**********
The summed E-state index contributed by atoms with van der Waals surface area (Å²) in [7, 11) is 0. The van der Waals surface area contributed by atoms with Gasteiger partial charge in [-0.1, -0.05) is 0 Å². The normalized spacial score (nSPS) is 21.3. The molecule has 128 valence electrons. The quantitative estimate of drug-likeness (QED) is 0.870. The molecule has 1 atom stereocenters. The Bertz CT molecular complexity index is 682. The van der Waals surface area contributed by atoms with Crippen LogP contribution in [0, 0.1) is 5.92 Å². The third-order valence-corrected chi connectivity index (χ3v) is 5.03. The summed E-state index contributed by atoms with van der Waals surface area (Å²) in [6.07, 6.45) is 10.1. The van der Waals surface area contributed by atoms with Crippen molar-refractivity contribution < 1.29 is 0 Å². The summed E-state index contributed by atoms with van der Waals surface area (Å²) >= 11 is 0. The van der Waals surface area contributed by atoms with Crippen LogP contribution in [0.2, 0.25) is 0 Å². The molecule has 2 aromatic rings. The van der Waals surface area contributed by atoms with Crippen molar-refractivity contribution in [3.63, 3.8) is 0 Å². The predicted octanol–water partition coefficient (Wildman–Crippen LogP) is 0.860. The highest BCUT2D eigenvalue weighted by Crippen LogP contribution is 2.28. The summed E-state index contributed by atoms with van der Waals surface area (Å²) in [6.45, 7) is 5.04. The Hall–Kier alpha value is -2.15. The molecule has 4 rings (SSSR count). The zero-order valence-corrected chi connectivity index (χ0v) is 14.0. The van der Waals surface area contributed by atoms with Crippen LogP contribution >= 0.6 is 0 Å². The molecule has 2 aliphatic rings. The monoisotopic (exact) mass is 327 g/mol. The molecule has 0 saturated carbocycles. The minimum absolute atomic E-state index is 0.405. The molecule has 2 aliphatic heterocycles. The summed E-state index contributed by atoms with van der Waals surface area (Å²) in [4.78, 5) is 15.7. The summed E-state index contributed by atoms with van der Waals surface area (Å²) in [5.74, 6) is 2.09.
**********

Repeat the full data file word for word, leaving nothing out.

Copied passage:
The summed E-state index contributed by atoms with van der Waals surface area (Å²) in [7, 11) is 0. The van der Waals surface area contributed by atoms with Gasteiger partial charge in [-0.1, -0.05) is 0 Å². The normalized spacial score (nSPS) is 21.3. The molecule has 128 valence electrons. The quantitative estimate of drug-likeness (QED) is 0.870. The molecule has 1 atom stereocenters. The Bertz CT molecular complexity index is 682. The van der Waals surface area contributed by atoms with Crippen LogP contribution in [0, 0.1) is 5.92 Å². The third-order valence-corrected chi connectivity index (χ3v) is 5.03. The summed E-state index contributed by atoms with van der Waals surface area (Å²) in [6.07, 6.45) is 10.1. The van der Waals surface area contributed by atoms with Crippen molar-refractivity contribution < 1.29 is 0 Å². The summed E-state index contributed by atoms with van der Waals surface area (Å²) >= 11 is 0. The van der Waals surface area contributed by atoms with Crippen LogP contribution in [0.2, 0.25) is 0 Å². The molecule has 2 aromatic rings. The van der Waals surface area contributed by atoms with Crippen molar-refractivity contribution in [3.63, 3.8) is 0 Å². The predicted octanol–water partition coefficient (Wildman–Crippen LogP) is 0.860. The highest BCUT2D eigenvalue weighted by Crippen LogP contribution is 2.28. The summed E-state index contributed by atoms with van der Waals surface area (Å²) in [6.45, 7) is 5.04. The Hall–Kier alpha value is -2.15. The molecule has 4 rings (SSSR count). The zero-order valence-corrected chi connectivity index (χ0v) is 14.0. The van der Waals surface area contributed by atoms with Crippen LogP contribution >= 0.6 is 0 Å². The molecule has 2 aliphatic rings. The monoisotopic (exact) mass is 327 g/mol. The molecule has 0 saturated carbocycles. The minimum absolute atomic E-state index is 0.405. The molecule has 2 aliphatic heterocycles. The summed E-state index contributed by atoms with van der Waals surface area (Å²) in [4.78, 5) is 15.7. The summed E-state index contributed by atoms with van der Waals surface area (Å²) in [5.74, 6) is 2.09.